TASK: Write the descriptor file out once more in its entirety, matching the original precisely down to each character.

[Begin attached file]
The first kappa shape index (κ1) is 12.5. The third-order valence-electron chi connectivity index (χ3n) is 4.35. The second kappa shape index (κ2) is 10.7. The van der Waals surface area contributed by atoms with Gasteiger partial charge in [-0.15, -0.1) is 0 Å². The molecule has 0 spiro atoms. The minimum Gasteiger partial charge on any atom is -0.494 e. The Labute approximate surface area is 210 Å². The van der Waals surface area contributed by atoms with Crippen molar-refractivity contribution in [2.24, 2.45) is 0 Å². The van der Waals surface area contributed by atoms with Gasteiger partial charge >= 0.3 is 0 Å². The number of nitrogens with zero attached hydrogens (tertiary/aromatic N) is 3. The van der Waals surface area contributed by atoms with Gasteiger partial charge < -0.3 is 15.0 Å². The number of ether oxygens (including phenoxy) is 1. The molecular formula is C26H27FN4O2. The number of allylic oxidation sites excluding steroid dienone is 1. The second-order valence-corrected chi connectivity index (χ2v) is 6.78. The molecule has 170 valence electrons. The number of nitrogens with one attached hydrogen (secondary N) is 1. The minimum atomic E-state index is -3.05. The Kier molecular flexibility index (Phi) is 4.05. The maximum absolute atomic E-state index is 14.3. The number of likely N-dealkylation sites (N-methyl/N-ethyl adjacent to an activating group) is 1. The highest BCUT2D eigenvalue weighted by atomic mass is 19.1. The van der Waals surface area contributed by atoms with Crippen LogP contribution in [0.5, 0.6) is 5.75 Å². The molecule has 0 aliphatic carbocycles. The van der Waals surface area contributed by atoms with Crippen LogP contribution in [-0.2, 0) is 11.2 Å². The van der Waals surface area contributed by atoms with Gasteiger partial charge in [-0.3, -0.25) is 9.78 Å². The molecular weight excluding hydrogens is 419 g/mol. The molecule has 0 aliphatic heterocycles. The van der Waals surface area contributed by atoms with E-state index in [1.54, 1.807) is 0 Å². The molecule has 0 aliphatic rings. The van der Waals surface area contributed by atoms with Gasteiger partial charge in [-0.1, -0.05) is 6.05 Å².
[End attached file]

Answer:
The first kappa shape index (κ1) is 12.5. The third-order valence-electron chi connectivity index (χ3n) is 4.35. The second kappa shape index (κ2) is 10.7. The van der Waals surface area contributed by atoms with Gasteiger partial charge in [-0.15, -0.1) is 0 Å². The molecule has 0 spiro atoms. The minimum Gasteiger partial charge on any atom is -0.494 e. The Labute approximate surface area is 210 Å². The van der Waals surface area contributed by atoms with Crippen molar-refractivity contribution in [2.24, 2.45) is 0 Å². The van der Waals surface area contributed by atoms with Gasteiger partial charge >= 0.3 is 0 Å². The number of nitrogens with zero attached hydrogens (tertiary/aromatic N) is 3. The van der Waals surface area contributed by atoms with Gasteiger partial charge < -0.3 is 15.0 Å². The number of ether oxygens (including phenoxy) is 1. The molecular formula is C26H27FN4O2. The number of allylic oxidation sites excluding steroid dienone is 1. The second-order valence-corrected chi connectivity index (χ2v) is 6.78. The molecule has 170 valence electrons. The number of nitrogens with one attached hydrogen (secondary N) is 1. The minimum atomic E-state index is -3.05. The Kier molecular flexibility index (Phi) is 4.05. The maximum absolute atomic E-state index is 14.3. The number of likely N-dealkylation sites (N-methyl/N-ethyl adjacent to an activating group) is 1. The highest BCUT2D eigenvalue weighted by atomic mass is 19.1. The van der Waals surface area contributed by atoms with Crippen LogP contribution in [0.5, 0.6) is 5.75 Å². The molecule has 0 aliphatic carbocycles. The van der Waals surface area contributed by atoms with Crippen LogP contribution in [-0.2, 0) is 11.2 Å². The van der Waals surface area contributed by atoms with Gasteiger partial charge in [-0.3, -0.25) is 9.78 Å². The molecular weight excluding hydrogens is 419 g/mol. The molecule has 0 aliphatic heterocycles. The van der Waals surface area contributed by atoms with E-state index in [1.54, 1.807) is 0 Å². The molecule has 0 aliphatic rings. The van der Waals surface area contributed by atoms with Gasteiger partial charge in [-0.1, -0.05) is 6.05 Å².